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INDEPENDENCE — Grayson County will receive more than $808,000 in energy conservation grants to assist with a $1.2 million courthouse enhancement project that make the government building a learning lab for advanced “green” technologies.
Grayson will work with Wytheville Community College to develop solar and other renewable energy technologies.
Lt. Gov. Bill Bolling, Virginia's chief jobs creation officer, made the announcement March 23. The funding comes from a pot of $13.2 million from the American Recovery and Reinvestment Act (ARRA) Energy Efficiency and Conservation Block Grant Program.
Nearly 150 applicants seeking $51 million competed for the awards. Applications were received from nearly half of about 300 eligible local governments in the state. Grayson's was one of 39 awards.
The applications were ranked based on the amount of energy conserved, the number of jobs created, and other criteria. Bonus points were awarded to localities with high rates of unemployment. The Department of Mines, Minerals and Energy (DMME) administers ARRA funds for energy-related projects.
"Jobs will be the first dividend from these innovative programs and projects, but they also have potential to save tax dollars and reduce energy costs for Virginians for years to come. Many of these awards will improve the energy efficiency of buildings and provide education and support for others to make similar improvements,” Bolling said in a press release. “The improvements will continue for years to save money that otherwise would be spent on mostly imported fuel sources.”
Grayson Administrator Jonathan Sweet said the county is awaiting confirmation for an additional $400,000 in grant funds to complete the project.
“The project will make Grayson County a state and regional model for green upgrades, save the county money with energy costs and provide a platform to prepare the community for future job and new industry growth opportunities,” Sweet said. “The project will be as much, if not more, benefit to the private sector who will be looking for a workforce trained and versed in these latest technologies.”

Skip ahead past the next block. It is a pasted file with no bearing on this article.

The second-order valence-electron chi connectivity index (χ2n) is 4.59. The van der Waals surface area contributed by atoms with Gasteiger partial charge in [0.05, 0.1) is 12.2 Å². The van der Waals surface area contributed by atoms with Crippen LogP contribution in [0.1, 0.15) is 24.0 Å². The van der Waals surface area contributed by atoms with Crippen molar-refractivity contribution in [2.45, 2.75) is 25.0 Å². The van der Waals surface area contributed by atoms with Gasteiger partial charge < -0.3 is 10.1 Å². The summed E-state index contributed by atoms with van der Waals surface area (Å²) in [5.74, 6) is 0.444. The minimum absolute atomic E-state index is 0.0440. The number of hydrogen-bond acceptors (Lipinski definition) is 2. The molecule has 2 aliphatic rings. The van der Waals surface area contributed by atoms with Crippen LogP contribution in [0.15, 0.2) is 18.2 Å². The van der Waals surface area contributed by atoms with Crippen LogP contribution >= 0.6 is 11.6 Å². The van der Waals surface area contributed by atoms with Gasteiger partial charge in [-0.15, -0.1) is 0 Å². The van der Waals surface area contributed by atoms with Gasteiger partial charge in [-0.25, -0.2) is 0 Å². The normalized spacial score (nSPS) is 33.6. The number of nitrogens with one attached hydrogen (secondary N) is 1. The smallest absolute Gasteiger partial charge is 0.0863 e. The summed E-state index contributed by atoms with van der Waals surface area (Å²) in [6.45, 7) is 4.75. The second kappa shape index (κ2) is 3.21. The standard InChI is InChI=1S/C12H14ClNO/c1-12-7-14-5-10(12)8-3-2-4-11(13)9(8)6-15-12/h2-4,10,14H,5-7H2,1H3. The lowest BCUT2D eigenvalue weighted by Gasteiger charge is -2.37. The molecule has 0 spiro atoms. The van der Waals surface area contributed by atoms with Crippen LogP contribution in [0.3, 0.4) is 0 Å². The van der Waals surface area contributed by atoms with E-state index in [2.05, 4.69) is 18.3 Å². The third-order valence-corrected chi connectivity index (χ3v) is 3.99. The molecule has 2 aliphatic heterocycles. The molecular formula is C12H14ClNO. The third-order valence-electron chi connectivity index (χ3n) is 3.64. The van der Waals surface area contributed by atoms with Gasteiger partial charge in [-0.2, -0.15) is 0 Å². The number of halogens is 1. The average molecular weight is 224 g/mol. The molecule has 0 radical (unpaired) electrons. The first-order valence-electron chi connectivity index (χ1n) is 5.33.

Sweet said the project is part of the county's ongoing efforts to evolve the economy, prepare its workforce and create new opportunities for citizens. “The county is working feverishly on many economic enhancement efforts and this is our most recent example of success,” Sweet added.
“As a result of this grant, we will be able to assist some of our local businesses and industries perform energy audits. This service could reduce operational expenses and open the door for other federal and state benefits.
"In addition to working on the county's short and long-term financial challenges, we are directing a tremendous amount of focus in the important arena of economic and community development,” Sweet said.
“Successes like this one will begin to add up and pay dividends for our county and its citizens.”
Sweet thanked state Del. Bill Carrico (R-Grayson) and Rep. Rick Boucher (D-Abingdon) for their assistance with the project.
Wytheville Community College's Dr. Stacy Edward Thomas, dean of workforce development, continuing education and technical programs, said the grant will “give students the opportunity to receive hands-on practical experience.”
The Grayson County Courthouse will serve as a “working laboratory” for students enrolled in construction technology programs at the Crossroads Institute in Galax, he said.